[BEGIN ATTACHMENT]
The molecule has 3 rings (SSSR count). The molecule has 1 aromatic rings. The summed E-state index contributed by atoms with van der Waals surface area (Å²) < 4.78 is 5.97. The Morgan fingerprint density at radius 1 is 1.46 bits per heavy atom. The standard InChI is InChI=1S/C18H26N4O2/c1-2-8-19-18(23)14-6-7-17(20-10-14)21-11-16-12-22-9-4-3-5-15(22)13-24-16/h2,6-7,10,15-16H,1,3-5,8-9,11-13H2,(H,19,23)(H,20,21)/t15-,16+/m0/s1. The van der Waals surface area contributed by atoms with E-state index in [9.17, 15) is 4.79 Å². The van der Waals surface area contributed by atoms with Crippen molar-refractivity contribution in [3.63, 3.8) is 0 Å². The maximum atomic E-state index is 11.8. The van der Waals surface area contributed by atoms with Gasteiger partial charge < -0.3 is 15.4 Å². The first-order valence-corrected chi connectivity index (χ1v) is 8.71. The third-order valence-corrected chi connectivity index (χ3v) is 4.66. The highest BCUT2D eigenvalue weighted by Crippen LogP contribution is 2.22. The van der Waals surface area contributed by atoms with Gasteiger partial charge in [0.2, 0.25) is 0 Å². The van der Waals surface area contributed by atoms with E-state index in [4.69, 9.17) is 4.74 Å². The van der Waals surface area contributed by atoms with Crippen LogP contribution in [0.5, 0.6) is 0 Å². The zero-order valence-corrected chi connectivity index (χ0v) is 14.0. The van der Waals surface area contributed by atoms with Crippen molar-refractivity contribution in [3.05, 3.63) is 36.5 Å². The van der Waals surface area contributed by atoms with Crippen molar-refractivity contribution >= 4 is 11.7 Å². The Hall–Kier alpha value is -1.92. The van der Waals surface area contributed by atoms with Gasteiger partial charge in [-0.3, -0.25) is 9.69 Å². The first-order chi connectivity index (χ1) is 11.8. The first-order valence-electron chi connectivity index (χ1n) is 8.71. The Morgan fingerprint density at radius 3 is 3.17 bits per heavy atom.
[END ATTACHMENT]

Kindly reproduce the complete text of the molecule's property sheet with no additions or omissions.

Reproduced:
The molecule has 3 rings (SSSR count). The molecule has 1 aromatic rings. The summed E-state index contributed by atoms with van der Waals surface area (Å²) < 4.78 is 5.97. The Morgan fingerprint density at radius 1 is 1.46 bits per heavy atom. The standard InChI is InChI=1S/C18H26N4O2/c1-2-8-19-18(23)14-6-7-17(20-10-14)21-11-16-12-22-9-4-3-5-15(22)13-24-16/h2,6-7,10,15-16H,1,3-5,8-9,11-13H2,(H,19,23)(H,20,21)/t15-,16+/m0/s1. The van der Waals surface area contributed by atoms with E-state index in [9.17, 15) is 4.79 Å². The van der Waals surface area contributed by atoms with Crippen molar-refractivity contribution in [3.63, 3.8) is 0 Å². The maximum atomic E-state index is 11.8. The van der Waals surface area contributed by atoms with Gasteiger partial charge < -0.3 is 15.4 Å². The first-order valence-corrected chi connectivity index (χ1v) is 8.71. The third-order valence-corrected chi connectivity index (χ3v) is 4.66. The highest BCUT2D eigenvalue weighted by Crippen LogP contribution is 2.22. The van der Waals surface area contributed by atoms with Gasteiger partial charge in [0.2, 0.25) is 0 Å². The van der Waals surface area contributed by atoms with E-state index in [4.69, 9.17) is 4.74 Å². The van der Waals surface area contributed by atoms with Crippen LogP contribution in [0.5, 0.6) is 0 Å². The zero-order valence-corrected chi connectivity index (χ0v) is 14.0. The van der Waals surface area contributed by atoms with Crippen molar-refractivity contribution in [3.05, 3.63) is 36.5 Å². The van der Waals surface area contributed by atoms with Crippen molar-refractivity contribution >= 4 is 11.7 Å². The Hall–Kier alpha value is -1.92. The van der Waals surface area contributed by atoms with Gasteiger partial charge in [-0.3, -0.25) is 9.69 Å². The first-order chi connectivity index (χ1) is 11.8. The first-order valence-electron chi connectivity index (χ1n) is 8.71. The Morgan fingerprint density at radius 3 is 3.17 bits per heavy atom.